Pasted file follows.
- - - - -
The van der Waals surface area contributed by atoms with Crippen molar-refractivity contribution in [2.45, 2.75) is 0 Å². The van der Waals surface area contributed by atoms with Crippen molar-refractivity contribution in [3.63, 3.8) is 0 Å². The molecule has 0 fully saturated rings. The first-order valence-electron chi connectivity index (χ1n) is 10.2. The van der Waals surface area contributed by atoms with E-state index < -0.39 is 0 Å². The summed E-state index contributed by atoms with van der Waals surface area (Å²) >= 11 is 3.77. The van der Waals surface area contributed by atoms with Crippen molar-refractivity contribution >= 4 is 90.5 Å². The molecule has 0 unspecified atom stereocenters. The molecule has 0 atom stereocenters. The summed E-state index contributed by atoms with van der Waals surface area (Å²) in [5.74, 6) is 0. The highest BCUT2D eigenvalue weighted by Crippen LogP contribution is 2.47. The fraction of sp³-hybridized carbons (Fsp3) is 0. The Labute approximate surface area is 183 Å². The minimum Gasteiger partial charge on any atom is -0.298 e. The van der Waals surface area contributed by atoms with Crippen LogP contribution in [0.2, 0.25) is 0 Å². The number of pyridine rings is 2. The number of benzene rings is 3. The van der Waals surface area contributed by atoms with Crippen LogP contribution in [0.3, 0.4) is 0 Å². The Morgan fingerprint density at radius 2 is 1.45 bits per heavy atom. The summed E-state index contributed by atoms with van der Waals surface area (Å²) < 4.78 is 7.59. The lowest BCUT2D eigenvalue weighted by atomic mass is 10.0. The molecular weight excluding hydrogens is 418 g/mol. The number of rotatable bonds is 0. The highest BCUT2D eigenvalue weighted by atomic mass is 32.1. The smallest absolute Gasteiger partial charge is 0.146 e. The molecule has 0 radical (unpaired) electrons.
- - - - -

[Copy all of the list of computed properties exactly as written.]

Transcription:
The van der Waals surface area contributed by atoms with Crippen molar-refractivity contribution in [2.45, 2.75) is 0 Å². The van der Waals surface area contributed by atoms with Crippen molar-refractivity contribution in [3.63, 3.8) is 0 Å². The molecule has 0 fully saturated rings. The first-order valence-electron chi connectivity index (χ1n) is 10.2. The van der Waals surface area contributed by atoms with E-state index < -0.39 is 0 Å². The summed E-state index contributed by atoms with van der Waals surface area (Å²) >= 11 is 3.77. The van der Waals surface area contributed by atoms with Crippen molar-refractivity contribution >= 4 is 90.5 Å². The molecule has 0 unspecified atom stereocenters. The molecule has 0 atom stereocenters. The summed E-state index contributed by atoms with van der Waals surface area (Å²) in [5.74, 6) is 0. The highest BCUT2D eigenvalue weighted by Crippen LogP contribution is 2.47. The fraction of sp³-hybridized carbons (Fsp3) is 0. The Labute approximate surface area is 183 Å². The minimum Gasteiger partial charge on any atom is -0.298 e. The van der Waals surface area contributed by atoms with Crippen LogP contribution in [0.2, 0.25) is 0 Å². The number of pyridine rings is 2. The number of benzene rings is 3. The van der Waals surface area contributed by atoms with Crippen LogP contribution in [0.3, 0.4) is 0 Å². The Morgan fingerprint density at radius 2 is 1.45 bits per heavy atom. The summed E-state index contributed by atoms with van der Waals surface area (Å²) < 4.78 is 7.59. The lowest BCUT2D eigenvalue weighted by atomic mass is 10.0. The molecular weight excluding hydrogens is 418 g/mol. The number of rotatable bonds is 0. The highest BCUT2D eigenvalue weighted by atomic mass is 32.1. The smallest absolute Gasteiger partial charge is 0.146 e. The molecule has 0 radical (unpaired) electrons.